From the surface 10 and through the layers 11 land 16 overlying the hydrocarbon-containing formation 12, there are d-rilled two wells 13 and 14, which penetrate into the formation 12. The wells are drilled and cornpleted in a manner known per se, and for sake of simplicity all details such as casing, tubing, wellhead, ce-V Vcarbons which are displaced from the formation. Al-

though the formation 12 is shown in the drawing substantially horizontal, it will be understood that the method of the invention may be applied with similar results to hydrocarbon-containing formations which are of the slanted type. The cap rock 16 which forms part of the overlying layers with 11 as well as the base rock 17, are substantially or entirely impermeable.

In accordance with the invention, there is lirst injected a hot fluid via injection well 13 into the pores of the formation, which iluid in this particular example consists of steam. This steam may be either wet, dry or superheated. If desired, a hydrocarbon may be mixed with the steam for increasing the recovery eliiciency.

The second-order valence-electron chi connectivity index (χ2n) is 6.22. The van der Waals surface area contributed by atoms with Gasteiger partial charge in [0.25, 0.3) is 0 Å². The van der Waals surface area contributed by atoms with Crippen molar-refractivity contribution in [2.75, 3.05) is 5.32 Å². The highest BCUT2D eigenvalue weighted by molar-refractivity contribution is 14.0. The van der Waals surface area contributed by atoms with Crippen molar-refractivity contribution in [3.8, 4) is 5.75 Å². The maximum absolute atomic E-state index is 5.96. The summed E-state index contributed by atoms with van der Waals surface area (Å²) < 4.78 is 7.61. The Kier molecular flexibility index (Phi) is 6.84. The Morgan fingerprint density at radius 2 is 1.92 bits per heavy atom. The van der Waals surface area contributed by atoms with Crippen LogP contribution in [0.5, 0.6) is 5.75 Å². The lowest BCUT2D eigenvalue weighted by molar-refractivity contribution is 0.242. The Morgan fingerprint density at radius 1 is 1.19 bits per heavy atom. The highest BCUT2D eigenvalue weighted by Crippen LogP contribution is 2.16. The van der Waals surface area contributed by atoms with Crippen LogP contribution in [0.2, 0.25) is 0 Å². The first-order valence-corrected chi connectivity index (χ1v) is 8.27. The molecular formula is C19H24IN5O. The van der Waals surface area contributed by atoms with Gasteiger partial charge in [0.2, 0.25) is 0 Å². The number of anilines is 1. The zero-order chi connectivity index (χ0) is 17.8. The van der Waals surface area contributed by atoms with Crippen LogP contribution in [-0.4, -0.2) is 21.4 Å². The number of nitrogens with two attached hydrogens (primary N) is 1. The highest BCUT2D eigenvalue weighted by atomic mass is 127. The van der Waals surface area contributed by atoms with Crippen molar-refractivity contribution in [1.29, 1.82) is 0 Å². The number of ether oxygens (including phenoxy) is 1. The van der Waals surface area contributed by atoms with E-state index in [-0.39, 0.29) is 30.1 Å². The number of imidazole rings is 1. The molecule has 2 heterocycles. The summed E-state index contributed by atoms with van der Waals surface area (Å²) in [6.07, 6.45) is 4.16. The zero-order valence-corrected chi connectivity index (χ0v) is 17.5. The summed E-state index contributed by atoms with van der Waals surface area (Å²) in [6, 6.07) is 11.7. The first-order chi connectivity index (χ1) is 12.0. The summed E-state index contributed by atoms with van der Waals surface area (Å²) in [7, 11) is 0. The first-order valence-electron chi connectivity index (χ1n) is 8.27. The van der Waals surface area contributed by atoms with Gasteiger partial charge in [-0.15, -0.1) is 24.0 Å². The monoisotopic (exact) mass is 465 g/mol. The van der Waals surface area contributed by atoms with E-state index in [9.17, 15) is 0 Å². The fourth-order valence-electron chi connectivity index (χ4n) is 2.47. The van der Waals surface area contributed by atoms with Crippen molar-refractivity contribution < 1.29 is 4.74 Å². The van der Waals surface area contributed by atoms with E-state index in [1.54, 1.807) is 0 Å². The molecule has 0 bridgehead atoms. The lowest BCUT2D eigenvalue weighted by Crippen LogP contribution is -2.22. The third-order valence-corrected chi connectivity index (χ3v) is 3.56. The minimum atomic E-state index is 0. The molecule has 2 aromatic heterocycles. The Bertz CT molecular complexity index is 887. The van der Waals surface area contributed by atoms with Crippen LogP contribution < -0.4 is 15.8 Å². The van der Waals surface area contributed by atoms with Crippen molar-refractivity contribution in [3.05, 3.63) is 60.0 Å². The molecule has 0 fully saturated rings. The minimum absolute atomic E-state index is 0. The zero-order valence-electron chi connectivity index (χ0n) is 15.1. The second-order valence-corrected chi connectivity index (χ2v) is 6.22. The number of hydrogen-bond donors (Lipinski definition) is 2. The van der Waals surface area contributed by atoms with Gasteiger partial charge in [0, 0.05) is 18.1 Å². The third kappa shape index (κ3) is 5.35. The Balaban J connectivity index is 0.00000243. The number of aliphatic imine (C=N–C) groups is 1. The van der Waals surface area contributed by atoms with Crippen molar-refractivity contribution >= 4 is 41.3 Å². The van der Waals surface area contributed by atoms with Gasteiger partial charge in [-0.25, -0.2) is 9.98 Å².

The injectivity of the steam into the formation 12 may be increased in the neighborhood of the well 13, by any,

3 under this pressure into the top of the well 13. If desired, bleedwater from -a boiler supplyingthe steam may also be injected into the well 13. This has the advantage that undesirable salts are removed from the boiler without loss of heat. Undesirable salts will be removed from the boiler if wet steam is employed for injection.

The injection of steam into the formation 12 is stopped after at least 50% of the pore volume of the part of the formation to be treated has been heated. This means in practice that the `amount of injected steam is more than 3 to 10 times the pore volume measured as steamn condensate. When the part of the formation to be treated is refer-red to there is to be understood that part of the .formation arranged between the injection well(s) and the production well(s), which is, during the application ,of""the method of the invention, sufciently heated to ,if necessary with the aid of pumps or the like.